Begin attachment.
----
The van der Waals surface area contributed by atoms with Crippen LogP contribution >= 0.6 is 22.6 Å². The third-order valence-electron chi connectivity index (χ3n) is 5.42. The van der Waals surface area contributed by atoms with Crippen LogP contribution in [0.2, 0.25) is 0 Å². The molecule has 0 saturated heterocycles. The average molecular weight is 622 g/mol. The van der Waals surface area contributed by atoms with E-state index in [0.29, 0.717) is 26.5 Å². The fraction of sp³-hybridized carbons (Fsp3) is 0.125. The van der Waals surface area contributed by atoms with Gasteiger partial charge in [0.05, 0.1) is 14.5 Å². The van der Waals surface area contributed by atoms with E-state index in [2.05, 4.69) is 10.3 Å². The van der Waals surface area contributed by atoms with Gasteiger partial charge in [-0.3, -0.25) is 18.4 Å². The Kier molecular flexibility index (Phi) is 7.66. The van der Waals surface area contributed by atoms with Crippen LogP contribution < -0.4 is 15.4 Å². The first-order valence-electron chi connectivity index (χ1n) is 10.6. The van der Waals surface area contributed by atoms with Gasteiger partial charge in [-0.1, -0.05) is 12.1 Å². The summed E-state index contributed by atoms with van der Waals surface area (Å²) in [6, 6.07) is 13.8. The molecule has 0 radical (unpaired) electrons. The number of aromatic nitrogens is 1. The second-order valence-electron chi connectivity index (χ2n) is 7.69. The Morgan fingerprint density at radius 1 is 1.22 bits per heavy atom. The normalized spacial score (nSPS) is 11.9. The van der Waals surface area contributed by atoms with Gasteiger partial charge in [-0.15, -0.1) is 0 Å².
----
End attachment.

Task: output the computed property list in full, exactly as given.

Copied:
The van der Waals surface area contributed by atoms with Crippen LogP contribution >= 0.6 is 22.6 Å². The third-order valence-electron chi connectivity index (χ3n) is 5.42. The van der Waals surface area contributed by atoms with Crippen LogP contribution in [0.2, 0.25) is 0 Å². The molecule has 0 saturated heterocycles. The average molecular weight is 622 g/mol. The van der Waals surface area contributed by atoms with E-state index in [0.29, 0.717) is 26.5 Å². The fraction of sp³-hybridized carbons (Fsp3) is 0.125. The van der Waals surface area contributed by atoms with Gasteiger partial charge in [0.05, 0.1) is 14.5 Å². The van der Waals surface area contributed by atoms with E-state index in [2.05, 4.69) is 10.3 Å². The van der Waals surface area contributed by atoms with Gasteiger partial charge in [-0.3, -0.25) is 18.4 Å². The Kier molecular flexibility index (Phi) is 7.66. The van der Waals surface area contributed by atoms with Crippen LogP contribution < -0.4 is 15.4 Å². The first-order valence-electron chi connectivity index (χ1n) is 10.6. The van der Waals surface area contributed by atoms with Gasteiger partial charge in [-0.1, -0.05) is 12.1 Å². The summed E-state index contributed by atoms with van der Waals surface area (Å²) in [6, 6.07) is 13.8. The molecule has 0 radical (unpaired) electrons. The number of aromatic nitrogens is 1. The second-order valence-electron chi connectivity index (χ2n) is 7.69. The Morgan fingerprint density at radius 1 is 1.22 bits per heavy atom. The normalized spacial score (nSPS) is 11.9. The van der Waals surface area contributed by atoms with Gasteiger partial charge in [-0.15, -0.1) is 0 Å².